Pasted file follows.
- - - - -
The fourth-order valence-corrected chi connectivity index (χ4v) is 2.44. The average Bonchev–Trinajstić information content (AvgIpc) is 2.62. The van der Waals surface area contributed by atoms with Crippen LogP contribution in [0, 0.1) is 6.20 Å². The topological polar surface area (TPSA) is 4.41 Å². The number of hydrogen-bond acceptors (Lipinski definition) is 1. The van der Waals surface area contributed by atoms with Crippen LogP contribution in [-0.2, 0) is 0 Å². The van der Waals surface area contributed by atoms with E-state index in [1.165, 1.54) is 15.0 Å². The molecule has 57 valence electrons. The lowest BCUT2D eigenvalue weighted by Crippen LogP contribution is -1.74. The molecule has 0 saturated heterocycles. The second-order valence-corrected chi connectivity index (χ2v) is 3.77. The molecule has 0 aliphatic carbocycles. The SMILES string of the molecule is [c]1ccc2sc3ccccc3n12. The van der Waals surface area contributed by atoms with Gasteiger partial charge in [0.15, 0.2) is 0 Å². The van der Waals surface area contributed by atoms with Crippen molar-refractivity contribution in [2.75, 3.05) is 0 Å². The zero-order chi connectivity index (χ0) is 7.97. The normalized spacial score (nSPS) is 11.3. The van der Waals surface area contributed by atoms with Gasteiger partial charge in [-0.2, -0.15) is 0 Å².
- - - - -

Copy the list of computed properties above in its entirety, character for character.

The fourth-order valence-corrected chi connectivity index (χ4v) is 2.44. The average Bonchev–Trinajstić information content (AvgIpc) is 2.62. The van der Waals surface area contributed by atoms with Crippen LogP contribution in [0, 0.1) is 6.20 Å². The topological polar surface area (TPSA) is 4.41 Å². The number of hydrogen-bond acceptors (Lipinski definition) is 1. The van der Waals surface area contributed by atoms with Crippen LogP contribution in [-0.2, 0) is 0 Å². The van der Waals surface area contributed by atoms with E-state index in [1.165, 1.54) is 15.0 Å². The molecule has 57 valence electrons. The lowest BCUT2D eigenvalue weighted by Crippen LogP contribution is -1.74. The molecule has 0 saturated heterocycles. The second-order valence-corrected chi connectivity index (χ2v) is 3.77. The molecule has 0 aliphatic carbocycles. The SMILES string of the molecule is [c]1ccc2sc3ccccc3n12. The van der Waals surface area contributed by atoms with Gasteiger partial charge in [0.15, 0.2) is 0 Å². The van der Waals surface area contributed by atoms with Crippen molar-refractivity contribution in [2.75, 3.05) is 0 Å². The zero-order chi connectivity index (χ0) is 7.97. The normalized spacial score (nSPS) is 11.3. The van der Waals surface area contributed by atoms with Gasteiger partial charge in [-0.2, -0.15) is 0 Å².